"For secretary of agriculture, I nominate Tom Vilsack, an outstanding two-term governor of Iowa," Biden said during a news conference this afternoon. "The best secretary of agriculture I believe this country has ever had. He was there when the great recession was pummelling through America. Over eight years, he saw a record-breaking investment to bring us back. He implemented the recovery act to help rural communities recover and rebuild. Tom helped expand markets around the world for American farmers. He improved our food safety standards. He helped millions of children and families receive healthy meals."

Watch President-elect Joe Biden make the announcement:

3:46 p.m. ET, December 11, 2020

Some Republican senators slam Texas lawsuit after more than 100 House GOP members sign on

From CNN's Manu Raju and Daniella Diaz

Sen. Steve Daines, R-Mont., is seen in the basement of the Capitol on Wednesday, December 2.
Sen. Steve Daines, R-Mont., is seen in the basement of the Capitol on Wednesday, December 2. Tom Williams/CQ-Roll Call, Inc/Getty Images

Several Republican senators on Friday weighed in on a lawsuit that seeks to overturn the results of the election.

More than 100 House GOP members signed on to an amicus brief backing Texas. The signatories include several lawmakers from the four states from which Trump and Texas are trying to throw out millions of votes: four from Georgia, four from Michigan, seven from Pennsylvania and one from Wisconsin.

Moderate GOP Sen. Lisa Murkowski said she was disappointed by the Texas lawsuit to overturn the election.

"I am really surprised and disappointed that 43 days before everything is to be certified that there would be an effort by members, effort by states that are not even impacted in the sense of the challenges," she said. 

She added she would be surprised if she got a petition sent to her office.

"I don't think they would send one to my office. I would certainly hope not. Because that meant they haven't seen my statements which I have clearly said President-elect Biden and Vice President-elect Harris are going to be beginning a new administration in January," she said.

Asked about his House GOP colleagues joining the amicus brief, including Rep. Steve Scalise, Sen. John Cornyn asked, "Did they read it?" before laughing.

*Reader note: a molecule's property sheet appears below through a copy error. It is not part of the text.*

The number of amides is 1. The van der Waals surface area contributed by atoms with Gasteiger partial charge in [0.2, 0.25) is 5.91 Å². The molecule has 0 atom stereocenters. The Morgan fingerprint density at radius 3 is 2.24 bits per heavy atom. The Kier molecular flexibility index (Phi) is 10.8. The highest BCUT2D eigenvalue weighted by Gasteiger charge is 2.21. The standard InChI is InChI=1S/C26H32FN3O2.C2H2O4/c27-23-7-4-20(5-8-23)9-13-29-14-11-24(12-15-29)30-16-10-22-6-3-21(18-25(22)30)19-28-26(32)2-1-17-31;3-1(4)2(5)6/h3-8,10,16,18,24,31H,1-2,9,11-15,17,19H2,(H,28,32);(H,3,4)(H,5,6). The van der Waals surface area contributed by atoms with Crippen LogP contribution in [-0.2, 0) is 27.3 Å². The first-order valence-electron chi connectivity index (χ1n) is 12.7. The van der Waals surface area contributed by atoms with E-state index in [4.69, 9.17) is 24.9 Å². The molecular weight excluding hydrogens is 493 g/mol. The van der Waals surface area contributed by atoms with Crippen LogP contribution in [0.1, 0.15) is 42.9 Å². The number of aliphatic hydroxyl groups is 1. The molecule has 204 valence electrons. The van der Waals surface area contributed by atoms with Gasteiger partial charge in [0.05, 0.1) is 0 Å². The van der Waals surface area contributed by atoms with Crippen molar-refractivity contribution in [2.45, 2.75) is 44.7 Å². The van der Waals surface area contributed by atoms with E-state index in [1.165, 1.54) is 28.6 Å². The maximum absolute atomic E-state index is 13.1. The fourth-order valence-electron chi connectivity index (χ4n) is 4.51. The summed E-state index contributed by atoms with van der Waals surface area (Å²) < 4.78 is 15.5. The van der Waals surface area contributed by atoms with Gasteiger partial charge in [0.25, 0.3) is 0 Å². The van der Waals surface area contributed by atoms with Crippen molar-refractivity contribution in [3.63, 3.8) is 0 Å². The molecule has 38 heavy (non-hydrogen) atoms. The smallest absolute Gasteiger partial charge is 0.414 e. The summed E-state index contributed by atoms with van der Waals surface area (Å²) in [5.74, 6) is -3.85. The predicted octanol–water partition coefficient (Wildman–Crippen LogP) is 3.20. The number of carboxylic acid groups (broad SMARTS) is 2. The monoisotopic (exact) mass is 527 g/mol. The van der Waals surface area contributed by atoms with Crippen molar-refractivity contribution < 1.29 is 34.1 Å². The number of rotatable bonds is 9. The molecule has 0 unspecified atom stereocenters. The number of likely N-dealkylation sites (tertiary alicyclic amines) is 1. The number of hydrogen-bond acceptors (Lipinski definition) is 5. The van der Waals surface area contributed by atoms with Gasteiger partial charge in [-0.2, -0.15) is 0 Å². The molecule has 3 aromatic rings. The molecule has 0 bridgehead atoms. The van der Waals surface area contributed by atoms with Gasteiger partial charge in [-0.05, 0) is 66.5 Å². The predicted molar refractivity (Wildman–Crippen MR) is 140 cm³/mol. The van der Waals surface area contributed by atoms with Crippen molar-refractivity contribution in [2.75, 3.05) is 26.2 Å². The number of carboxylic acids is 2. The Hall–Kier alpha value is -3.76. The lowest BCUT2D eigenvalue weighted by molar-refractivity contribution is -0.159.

"I'm for people seeking recourse," he said, adding that he looks forward to seeing the Supreme Court decision when it happens.

When asked if he’s aligning himself legally with the lawsuit, close Trump ally Sen. Mike Braun responded, “I just haven’t made my mind up yet.”

“You know I’ve all along said that I want the process to play out and I’m just watching it, observing, not sure what’s going to happen, I’m anxious to see if the Supreme Court is going to hear it, I think they should,” he said.

When asked about the Texas lawsuit, retiring GOP Sen. Lamar Alexander said, "I’m never surprised by the House of Representatives" and laughed. 

And Sen. Joni Ernst dodged questions on if she's supportive. "I think it's important all vote be counted," she said.

Meanwhile, Sen. Steve Daines told CNN he was supportive of the lawsuit.

"Montana has joined it and I'm glad to see why," Daines said, adding he supports it. "I have great confidence in the United State Supreme Court ... and we'll wait to see what the Court rules."

11:15 a.m. ET, December 11, 2020

Biden and Harris were named Time Person of the Year. Here's how the President-elect is reacting.

From CNN’s Sarah Mucha

President-elect Joe Biden said he's honored to be named Time magazine's Person of the Year alongside Vice President-elect Kamala Harris. He tweeted that he's "grateful" to be on a list with "so many extraordinary folks."

Earlier today, Time magazine announced it had named Biden and Harris 2020's Person of the Year.

The two made history on November 7 when they beat Trump in a bitter election that put him in a small club of presidents who served only one term. Harris on that day became the country's first female, first Black and first South Asian vice president-elect.

Meanwhile, Zoom CEO Eric Yuan was named Businessperson of the Year. The video chat service spiked in popularity amid a health crisis that forced people to work and learn from home.

In the category of Guardians of the Year, Time named activists Assa Traoré, Porche Bennett-Bey and racial-justice organizers; frontline health workers fighting the pandemic; and Dr. Anthony Fauci.

3:46 p.m. ET, December 11, 2020

Texas files response to Supreme Court, meaning the justices may rule at any time

From CNN's Dan Berman

The Supreme Court building is seen on December 7.
The Supreme Court building is seen on December 7. Mandel Ngan/AFP/Getty Images

Texas on Friday filed its reply to the Supreme Court, defending its lawsuit against the four states that voted for President-elect Joe Biden. 

The move now means that the Justices can act on the lawsuit at any time.

Some background on this lawsuit: Texas Attorney General Ken Paxton filed the lawsuit Tuesday. The President on Wednesday filed a motion to intervene — basically a request to join the lawsuit, asking for the same result. Seventeen GOP states are backing the effort as well.

The Republicans want, essentially, to swing the election to Trump. They're asking for the court to block the electors from Georgia, Wisconsin, Michigan and Pennsylvania, pushing Biden back under the magic 270-vote total to win.